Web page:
Password Predictability: Containing Keyboard Patterns

Finally, I looked for (US standard) keyboard patterns in the passwords. These are common groupings of keys such as “123,” “qwer” and “poiu.” Even though I only tested a few dozen sequences, they were popular (7%) inclusions in people’s passwords.

Password Analysis Conclusions

The conclusion from my password analysis was startling, even though the system was set to comply with, if not exceed, PCI-DSS password complexity regulations. It suggested that about one-quarter of the passwords were similar to the system’s default password, the user’s username, or the word “password,” and thus were vulnerable to an intelligent brute force attack, phishing, or social engineering*. Many of the rest of the passwords could be derived from common dictionary words (usually with the first letter capitalized), short number sequences or years, and one of four special characters (“!.@#”).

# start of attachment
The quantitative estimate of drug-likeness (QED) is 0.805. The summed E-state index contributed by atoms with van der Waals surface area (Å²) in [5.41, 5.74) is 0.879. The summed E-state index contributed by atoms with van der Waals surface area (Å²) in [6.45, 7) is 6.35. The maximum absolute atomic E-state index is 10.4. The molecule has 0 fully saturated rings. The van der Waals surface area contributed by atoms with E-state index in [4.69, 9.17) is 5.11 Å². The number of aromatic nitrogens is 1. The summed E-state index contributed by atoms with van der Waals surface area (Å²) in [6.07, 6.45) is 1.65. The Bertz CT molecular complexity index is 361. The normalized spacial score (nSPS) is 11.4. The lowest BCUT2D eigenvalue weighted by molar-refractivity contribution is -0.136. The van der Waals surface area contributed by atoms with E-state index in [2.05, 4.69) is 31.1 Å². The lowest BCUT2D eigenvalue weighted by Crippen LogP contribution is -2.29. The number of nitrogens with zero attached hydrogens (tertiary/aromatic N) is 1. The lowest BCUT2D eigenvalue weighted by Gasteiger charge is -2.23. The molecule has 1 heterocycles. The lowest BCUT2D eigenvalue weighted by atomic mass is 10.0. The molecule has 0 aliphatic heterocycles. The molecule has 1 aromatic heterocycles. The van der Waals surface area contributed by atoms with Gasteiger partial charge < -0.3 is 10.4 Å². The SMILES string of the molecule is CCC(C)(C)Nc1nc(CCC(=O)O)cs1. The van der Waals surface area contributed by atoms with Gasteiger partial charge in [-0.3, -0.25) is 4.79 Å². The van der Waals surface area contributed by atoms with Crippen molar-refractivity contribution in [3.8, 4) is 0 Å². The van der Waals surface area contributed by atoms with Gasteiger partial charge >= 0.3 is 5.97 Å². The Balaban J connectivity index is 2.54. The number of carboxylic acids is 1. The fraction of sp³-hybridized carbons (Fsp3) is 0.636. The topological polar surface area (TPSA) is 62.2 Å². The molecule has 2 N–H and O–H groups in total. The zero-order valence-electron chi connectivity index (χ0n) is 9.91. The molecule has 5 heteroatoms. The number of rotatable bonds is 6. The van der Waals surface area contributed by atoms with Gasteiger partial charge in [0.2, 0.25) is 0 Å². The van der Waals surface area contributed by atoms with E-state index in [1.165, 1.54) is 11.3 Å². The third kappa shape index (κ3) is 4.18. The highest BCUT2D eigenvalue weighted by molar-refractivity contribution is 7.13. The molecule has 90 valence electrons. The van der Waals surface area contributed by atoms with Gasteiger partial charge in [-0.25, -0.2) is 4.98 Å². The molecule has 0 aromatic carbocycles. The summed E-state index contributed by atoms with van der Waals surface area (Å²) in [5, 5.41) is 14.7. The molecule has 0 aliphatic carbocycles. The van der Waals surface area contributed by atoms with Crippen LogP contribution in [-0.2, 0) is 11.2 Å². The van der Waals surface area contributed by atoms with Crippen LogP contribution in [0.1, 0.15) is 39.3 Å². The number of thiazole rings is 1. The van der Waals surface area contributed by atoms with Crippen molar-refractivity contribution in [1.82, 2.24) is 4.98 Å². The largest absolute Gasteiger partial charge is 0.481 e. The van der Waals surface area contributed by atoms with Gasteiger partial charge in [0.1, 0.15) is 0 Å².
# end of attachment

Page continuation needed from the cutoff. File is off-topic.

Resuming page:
Defending against Weak but Compliant-on-Paper Passwords

If you have read this far, I think it is safe to assume that you agree that passwords are a necessary evil, and that not every system can or should be converted to strong authentication by using tokens, certificates, keys, or biometrics. With that in mind, I will describe two general approaches to defending against weak but compliant-on-paper passwords: one each from the perspective of a developer and a sysadmin.

Advanced Password Protection for SysAdmins

SysAdmins are often at the mercy of the technology they purchase, configure, and deploy, so your guide simply asks you to purchase, configure, and deploy technology that checks and denies passwords that match certain patterns.

  • Disallow passwords SIMILAR to usernames. (Not merely “contains usernames.”) Make sure this is case-insensitive (e.g., “Smith” matches “smith”) and, ideally, that it can handle a slight offset (e.g., “john.smith” matches “jsmith”).
  • Disallow dictionary words (e.g., “duck”), unless multiple dictionary words are used to construct a phrase (“DuckJasperNinePaddy”). This comparison should also be case-insensitive.